WASHINGTON — The U.S. military has begun a new series “unacceptably widespread” tests throughout the country’s busiest airspace that could cripple crucial navigation systems onboard airplanes, helicopters, and drones without warning.
U.S. Navy ships off the coast of Georgia are jamming GPS signals now through Sunday, according to an advisory by the Federal Aviation Administration. Aviation industry trade groups stress the immense geographic scope of the tests, stretching from South Florida to New Jersey and including all of Maryland, D.C., and Virginia.
“GPS is integrated into everything in aviation,” said Rune Duke, senior director of government affairs for the 400,000-member Aircraft Owners and Pilots Association. Duke stressed that GPS jamming tests impact not just smaller, general aviation aircraft but also larger, commercial airline flights.
Trade groups underscore that GPS is the backbone of the FAA’s NextGen initiative, allowing commercial flights to take quicker, more direct routes. Flights at altitudes up to 40,000 feet can be impacted by the jamming tests, which might not be immediately obvious to pilots.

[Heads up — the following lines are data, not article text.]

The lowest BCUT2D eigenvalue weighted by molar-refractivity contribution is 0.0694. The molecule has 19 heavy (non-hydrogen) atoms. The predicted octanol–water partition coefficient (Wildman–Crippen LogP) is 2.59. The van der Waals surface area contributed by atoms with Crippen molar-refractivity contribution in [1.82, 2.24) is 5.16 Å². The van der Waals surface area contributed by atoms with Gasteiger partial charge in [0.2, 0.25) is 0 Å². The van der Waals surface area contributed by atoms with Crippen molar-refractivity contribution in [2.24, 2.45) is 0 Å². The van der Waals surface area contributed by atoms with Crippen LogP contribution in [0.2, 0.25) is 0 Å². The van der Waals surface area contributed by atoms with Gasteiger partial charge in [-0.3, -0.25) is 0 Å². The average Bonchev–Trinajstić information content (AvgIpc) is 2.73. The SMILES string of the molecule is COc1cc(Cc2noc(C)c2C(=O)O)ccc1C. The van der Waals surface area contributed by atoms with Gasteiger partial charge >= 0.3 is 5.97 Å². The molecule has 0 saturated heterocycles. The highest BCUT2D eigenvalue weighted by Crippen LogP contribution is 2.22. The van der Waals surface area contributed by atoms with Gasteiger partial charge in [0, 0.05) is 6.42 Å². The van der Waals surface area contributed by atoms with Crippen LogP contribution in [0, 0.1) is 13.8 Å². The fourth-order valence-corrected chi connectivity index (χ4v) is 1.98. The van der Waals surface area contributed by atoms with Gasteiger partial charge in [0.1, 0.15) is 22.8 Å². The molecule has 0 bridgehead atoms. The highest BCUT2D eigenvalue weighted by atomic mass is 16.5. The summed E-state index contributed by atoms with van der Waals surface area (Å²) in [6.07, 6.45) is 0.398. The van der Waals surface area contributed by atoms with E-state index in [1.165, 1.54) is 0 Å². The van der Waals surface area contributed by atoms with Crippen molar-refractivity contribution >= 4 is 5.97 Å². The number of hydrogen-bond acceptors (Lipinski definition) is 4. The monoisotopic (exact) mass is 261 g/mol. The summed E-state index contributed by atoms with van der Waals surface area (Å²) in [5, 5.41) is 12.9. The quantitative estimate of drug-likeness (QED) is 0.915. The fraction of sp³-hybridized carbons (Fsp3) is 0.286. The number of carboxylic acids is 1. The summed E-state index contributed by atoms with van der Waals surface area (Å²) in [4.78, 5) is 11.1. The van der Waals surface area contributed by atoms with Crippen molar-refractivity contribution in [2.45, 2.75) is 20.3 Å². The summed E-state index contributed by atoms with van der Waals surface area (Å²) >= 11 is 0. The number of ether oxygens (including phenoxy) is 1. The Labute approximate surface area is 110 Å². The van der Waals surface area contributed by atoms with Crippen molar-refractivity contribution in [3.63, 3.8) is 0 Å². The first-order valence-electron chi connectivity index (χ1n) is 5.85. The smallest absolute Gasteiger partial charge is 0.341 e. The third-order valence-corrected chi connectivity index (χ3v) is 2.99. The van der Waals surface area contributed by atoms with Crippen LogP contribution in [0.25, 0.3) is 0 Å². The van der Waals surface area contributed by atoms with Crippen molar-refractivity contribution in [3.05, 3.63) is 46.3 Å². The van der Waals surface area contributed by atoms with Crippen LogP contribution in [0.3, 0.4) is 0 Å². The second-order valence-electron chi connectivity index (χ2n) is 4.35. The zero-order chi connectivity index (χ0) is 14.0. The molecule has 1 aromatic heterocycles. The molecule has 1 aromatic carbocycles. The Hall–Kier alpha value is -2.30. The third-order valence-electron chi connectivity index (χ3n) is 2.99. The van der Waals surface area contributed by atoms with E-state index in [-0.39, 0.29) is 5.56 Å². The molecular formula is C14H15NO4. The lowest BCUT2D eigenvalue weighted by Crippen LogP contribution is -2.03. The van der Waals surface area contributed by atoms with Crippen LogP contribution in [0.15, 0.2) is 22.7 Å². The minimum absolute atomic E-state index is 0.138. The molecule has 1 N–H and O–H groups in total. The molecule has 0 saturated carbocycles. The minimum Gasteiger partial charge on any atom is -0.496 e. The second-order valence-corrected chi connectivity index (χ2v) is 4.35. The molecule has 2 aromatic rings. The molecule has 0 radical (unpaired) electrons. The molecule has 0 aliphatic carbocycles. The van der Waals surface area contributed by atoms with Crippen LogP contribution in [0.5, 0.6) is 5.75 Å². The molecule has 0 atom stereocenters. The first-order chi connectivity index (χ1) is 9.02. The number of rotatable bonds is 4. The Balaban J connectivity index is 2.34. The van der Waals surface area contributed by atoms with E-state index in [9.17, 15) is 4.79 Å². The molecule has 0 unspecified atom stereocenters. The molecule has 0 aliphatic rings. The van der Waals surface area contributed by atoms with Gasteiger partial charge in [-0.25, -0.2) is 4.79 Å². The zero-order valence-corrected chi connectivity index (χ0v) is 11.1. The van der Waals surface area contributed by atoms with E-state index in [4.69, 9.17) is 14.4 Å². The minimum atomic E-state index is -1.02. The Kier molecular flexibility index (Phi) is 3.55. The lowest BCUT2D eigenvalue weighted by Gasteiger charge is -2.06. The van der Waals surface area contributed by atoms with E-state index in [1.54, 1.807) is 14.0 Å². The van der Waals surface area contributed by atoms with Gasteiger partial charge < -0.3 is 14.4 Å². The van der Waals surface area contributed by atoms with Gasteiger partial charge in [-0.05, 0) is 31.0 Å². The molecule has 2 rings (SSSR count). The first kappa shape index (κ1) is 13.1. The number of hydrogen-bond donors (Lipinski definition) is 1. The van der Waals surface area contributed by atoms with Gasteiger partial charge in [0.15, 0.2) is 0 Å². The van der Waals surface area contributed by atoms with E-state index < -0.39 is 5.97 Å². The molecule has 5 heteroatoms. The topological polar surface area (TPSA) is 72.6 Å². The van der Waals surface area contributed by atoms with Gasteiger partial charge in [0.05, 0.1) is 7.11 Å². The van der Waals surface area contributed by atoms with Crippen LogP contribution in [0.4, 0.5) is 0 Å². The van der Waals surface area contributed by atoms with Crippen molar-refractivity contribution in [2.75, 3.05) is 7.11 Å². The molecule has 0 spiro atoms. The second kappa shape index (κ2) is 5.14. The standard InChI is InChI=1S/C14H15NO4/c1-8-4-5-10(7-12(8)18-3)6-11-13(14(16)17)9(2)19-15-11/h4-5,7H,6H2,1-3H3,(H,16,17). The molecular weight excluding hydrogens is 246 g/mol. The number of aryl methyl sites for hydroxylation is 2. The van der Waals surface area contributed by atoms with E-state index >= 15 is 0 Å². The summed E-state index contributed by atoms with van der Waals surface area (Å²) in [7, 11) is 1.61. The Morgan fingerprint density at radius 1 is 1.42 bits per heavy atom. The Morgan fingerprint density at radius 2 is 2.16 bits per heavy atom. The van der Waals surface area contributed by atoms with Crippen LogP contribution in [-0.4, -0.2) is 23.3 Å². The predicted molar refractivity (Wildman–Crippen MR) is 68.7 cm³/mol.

“Some pilots have had to declare emergencies because of this,” said Duke.
AOPA estimates that more than 28,000 airplanes could be impacted.
GPS jamming has become a favorite tool for militaries worldwide. Russia is suspected of jamming GPS signals during an October NATO exercise in Norway. Until now, tests over American soil have been limited to Alaska and the New Mexico desert.
“Out here on the east coast we have a lot more aircraft, a lot more airports, and a lot more people flying, so this becomes a much bigger deal,” said Duke.
FAA officials have not yet returned WUSA9’s request for comment.